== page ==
Saturday, 14 February 2009

Not infodumps. Constellations. The infodump, as Todd VanDerWerff points out, may well be the single generic feature shared by all flavors of science fiction: You might find some infodumping in a Western or in a period piece, but for the most part, we know the rules those genres play by because those genres take place in our reality, just in the past . . . . To a large degree, the division between hard and soft [science fiction] often hinges on things like infodumps. The hard [science fiction] is often for the people who are really, really interested in the science part of the science fiction equation. The soft stuff skews more toward the fiction end of things and isn’t particularly concerned with plausibility much of the time. This strikes me as wrong in one crucial respect: the infodumps about which people complain occur at the outset of a work. They're presented as the technological enablers of the narrative to follow. They are exposition before the fact—before readers have any emotional investment in the characters whose narratives are enabled by the infodumped technology. No surprise, then, that people whose primarily invest in character or narrative find the lengthy technological preambles of hard science fiction off-putting. To label as infodump the exposition on the Battlestar Galactica episode "No Exit" is to be a little too literal. "No Exit" did "dump" quite a bit of "info" on its audience, but the information was not intended to make the narrative work, because it already does. You cannot have an infodump four seasons into a series: you can only have a revelation. The argument should be whether too much information was revealed too quickly, but what else were the characters meant to do? Naming an episode after Sartre's No Exit signals a forthcoming entrapment of the character's own devising. Their Hell will be the other people they're trapped with. But that's not where I'm headed with this post. I think the thematic parallels with Sartre's play are important—certainly significant is the implication that this is a Hell of their own devising, one in which they remain not by force or compulsion, but through fear of the unknown. (That all the characters begin by talking about what happened on Earth, only to become increasingly occupied with their own infighting seems an important parallel, even if I am being a bit literal.) What I want to focus on the effect on a viewer when almost 70 hours of thin-streaming history are followed by one of torrential exposition. On a certain type of reader/viewer, the result is little different than the cumulative effect reading Ulysses or Gravity's Rainbow or Infinite Jest; namely, this person feels like the night sky yearns to snap into constellations—he feels like the heavens look down on, disappointed, because some personal failing prevents him from discovering the order they contain. So what does this person do? If he's reading Ulysses, he maps Joyce's universe onto the tram-lines of William Martin Murphy in order to demonstrate that...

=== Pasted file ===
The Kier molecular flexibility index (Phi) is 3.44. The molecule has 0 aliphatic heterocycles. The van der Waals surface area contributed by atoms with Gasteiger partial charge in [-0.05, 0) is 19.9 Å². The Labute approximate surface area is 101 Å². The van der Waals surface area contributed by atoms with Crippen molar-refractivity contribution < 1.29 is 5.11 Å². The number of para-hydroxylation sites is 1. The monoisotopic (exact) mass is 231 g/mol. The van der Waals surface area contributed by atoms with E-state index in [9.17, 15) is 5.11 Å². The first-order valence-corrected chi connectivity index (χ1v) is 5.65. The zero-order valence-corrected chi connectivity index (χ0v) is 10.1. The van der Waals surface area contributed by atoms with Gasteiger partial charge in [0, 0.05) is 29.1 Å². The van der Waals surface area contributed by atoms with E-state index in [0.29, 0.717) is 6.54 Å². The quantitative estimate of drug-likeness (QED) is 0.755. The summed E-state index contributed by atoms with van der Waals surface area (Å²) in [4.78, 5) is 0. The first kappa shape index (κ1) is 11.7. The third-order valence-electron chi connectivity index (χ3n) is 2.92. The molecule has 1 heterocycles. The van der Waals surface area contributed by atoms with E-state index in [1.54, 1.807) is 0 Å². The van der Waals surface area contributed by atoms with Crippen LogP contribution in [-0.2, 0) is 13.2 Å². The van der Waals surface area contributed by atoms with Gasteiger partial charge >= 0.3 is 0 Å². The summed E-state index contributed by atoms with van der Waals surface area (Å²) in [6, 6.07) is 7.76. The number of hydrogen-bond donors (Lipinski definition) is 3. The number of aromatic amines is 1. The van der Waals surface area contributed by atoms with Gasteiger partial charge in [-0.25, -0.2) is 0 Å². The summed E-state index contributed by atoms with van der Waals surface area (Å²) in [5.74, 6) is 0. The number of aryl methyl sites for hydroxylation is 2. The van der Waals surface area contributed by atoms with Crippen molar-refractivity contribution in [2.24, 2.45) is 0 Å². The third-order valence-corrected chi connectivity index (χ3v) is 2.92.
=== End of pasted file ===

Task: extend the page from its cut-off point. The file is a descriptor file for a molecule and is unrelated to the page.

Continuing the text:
Little bit more on teaching The Dark Knight What's the point of cataloging film and comic conventions in a composition course? Students should leave my class knowing that the mechanics of a film or comic reveal the intentions of the mechanic. Am I doing an end-around theoretical objections to authorial intent? I certainly am—because I want to instill in my roomful of future rhetors that they need to pay attention to the effect their prose will have on their audience. I want to slow down the process whereby they make claims, and the best way to do that is to explain the joke. Consider the fundraiser scene in The Dark Knight. I start shortly before the Joker puts the knife to Dawes' throat. Here he is approaching her: It's a medium long shot with a slightly shallow focus. Viewers know who to focus on, but are also given a strong sense of the mise-en-scene. This frame belongs to a fairly long and unbroken tracking shot: Note how the camera moves back more slowly than the Joker moves forward, transforming the medium long into a medium shot: As the camera follows the Joker, the crowd slips off the frame—but we know what the mise-en-scene contains. The camera moves with the Joker until this moment: Now it swings to the left and begins to bring the crowd back into the frame. As the camera pivots the frame momentarily centers on Dawes before returning the Joker. The immediate intent is fairly straightforward: Nolan wants to keep the attention focused on the Joker. Viewers now must gauge how Dawes reacts by how the Joker or the crowd reacts to her reaction. The camera continues moving left until the entire crowd is back in the frame. Note that over the next three frames Nolan will show the crowd assembled behind the Joker in its entirety: For those shots the camera traces a circle around the Joker. The viewer attends to his face because the camera gravitates around him like the Earth around the sun. The camera moves behind Dawes's head and brings them into profile: At this point it begins to describe a circle around her instead of him. The effect is delicate if disorienting. Note that over these three frames Nolan shows the entire crowd behind her in its entirety: We now know who is behind her as well as him. Nolan again uses the profile shot to switch dance partners. The camera now circles the Joker again and again Nolan uses the attention on the Joker to scan the crowd behind him in its entirety: Why all the circling? The first reason is kinetic: a shot and reverse shot combination would have settled the action down by introducing a conversational rhythm. The second reason is temporal: once a director starts reversing shots the audience begins to experience time as a function of narrative. The first person says their say. The second person says their say. The first person responds. The second responds. I should note that this is a natural reaction...